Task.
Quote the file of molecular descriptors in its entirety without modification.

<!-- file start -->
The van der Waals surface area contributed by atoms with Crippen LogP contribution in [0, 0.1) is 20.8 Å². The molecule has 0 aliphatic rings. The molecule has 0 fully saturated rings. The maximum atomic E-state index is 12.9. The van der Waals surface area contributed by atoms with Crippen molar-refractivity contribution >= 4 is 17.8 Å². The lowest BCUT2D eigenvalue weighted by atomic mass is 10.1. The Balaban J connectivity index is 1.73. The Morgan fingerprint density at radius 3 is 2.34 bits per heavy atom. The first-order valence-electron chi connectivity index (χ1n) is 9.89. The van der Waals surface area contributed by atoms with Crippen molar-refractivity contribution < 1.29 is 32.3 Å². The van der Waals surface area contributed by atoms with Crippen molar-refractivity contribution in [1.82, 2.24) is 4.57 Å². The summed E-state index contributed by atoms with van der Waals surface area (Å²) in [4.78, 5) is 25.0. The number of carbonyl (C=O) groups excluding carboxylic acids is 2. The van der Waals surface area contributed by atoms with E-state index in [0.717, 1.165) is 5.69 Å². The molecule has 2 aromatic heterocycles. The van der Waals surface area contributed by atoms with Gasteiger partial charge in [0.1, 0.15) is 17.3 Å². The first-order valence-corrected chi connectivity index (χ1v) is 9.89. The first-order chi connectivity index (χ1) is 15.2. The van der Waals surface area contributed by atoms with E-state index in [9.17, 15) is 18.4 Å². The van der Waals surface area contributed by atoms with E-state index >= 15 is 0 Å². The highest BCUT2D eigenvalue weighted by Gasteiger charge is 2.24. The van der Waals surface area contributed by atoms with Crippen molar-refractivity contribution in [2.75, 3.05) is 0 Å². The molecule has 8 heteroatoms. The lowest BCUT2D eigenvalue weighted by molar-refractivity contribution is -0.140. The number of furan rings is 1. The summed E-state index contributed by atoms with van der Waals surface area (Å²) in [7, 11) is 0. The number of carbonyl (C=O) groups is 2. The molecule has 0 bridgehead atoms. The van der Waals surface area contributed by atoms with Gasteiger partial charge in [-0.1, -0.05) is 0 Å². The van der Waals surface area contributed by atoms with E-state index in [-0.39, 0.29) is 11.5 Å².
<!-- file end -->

The van der Waals surface area contributed by atoms with Crippen LogP contribution in [0, 0.1) is 20.8 Å². The molecule has 0 aliphatic rings. The molecule has 0 fully saturated rings. The maximum atomic E-state index is 12.9. The van der Waals surface area contributed by atoms with Crippen molar-refractivity contribution >= 4 is 17.8 Å². The lowest BCUT2D eigenvalue weighted by atomic mass is 10.1. The Balaban J connectivity index is 1.73. The Morgan fingerprint density at radius 3 is 2.34 bits per heavy atom. The first-order valence-electron chi connectivity index (χ1n) is 9.89. The van der Waals surface area contributed by atoms with Crippen molar-refractivity contribution < 1.29 is 32.3 Å². The van der Waals surface area contributed by atoms with Crippen molar-refractivity contribution in [1.82, 2.24) is 4.57 Å². The summed E-state index contributed by atoms with van der Waals surface area (Å²) in [4.78, 5) is 25.0. The number of carbonyl (C=O) groups excluding carboxylic acids is 2. The van der Waals surface area contributed by atoms with E-state index in [0.717, 1.165) is 5.69 Å². The molecule has 2 aromatic heterocycles. The van der Waals surface area contributed by atoms with Gasteiger partial charge in [0.1, 0.15) is 17.3 Å². The first-order valence-corrected chi connectivity index (χ1v) is 9.89. The first-order chi connectivity index (χ1) is 15.2. The van der Waals surface area contributed by atoms with E-state index in [9.17, 15) is 18.4 Å². The van der Waals surface area contributed by atoms with E-state index >= 15 is 0 Å². The highest BCUT2D eigenvalue weighted by Gasteiger charge is 2.24. The van der Waals surface area contributed by atoms with Crippen molar-refractivity contribution in [2.75, 3.05) is 0 Å². The molecule has 8 heteroatoms. The lowest BCUT2D eigenvalue weighted by molar-refractivity contribution is -0.140. The number of furan rings is 1. The summed E-state index contributed by atoms with van der Waals surface area (Å²) in [7, 11) is 0. The number of carbonyl (C=O) groups is 2. The molecule has 0 bridgehead atoms. The van der Waals surface area contributed by atoms with Gasteiger partial charge in [-0.1, -0.05) is 0 Å². The van der Waals surface area contributed by atoms with E-state index in [-0.39, 0.29) is 11.5 Å².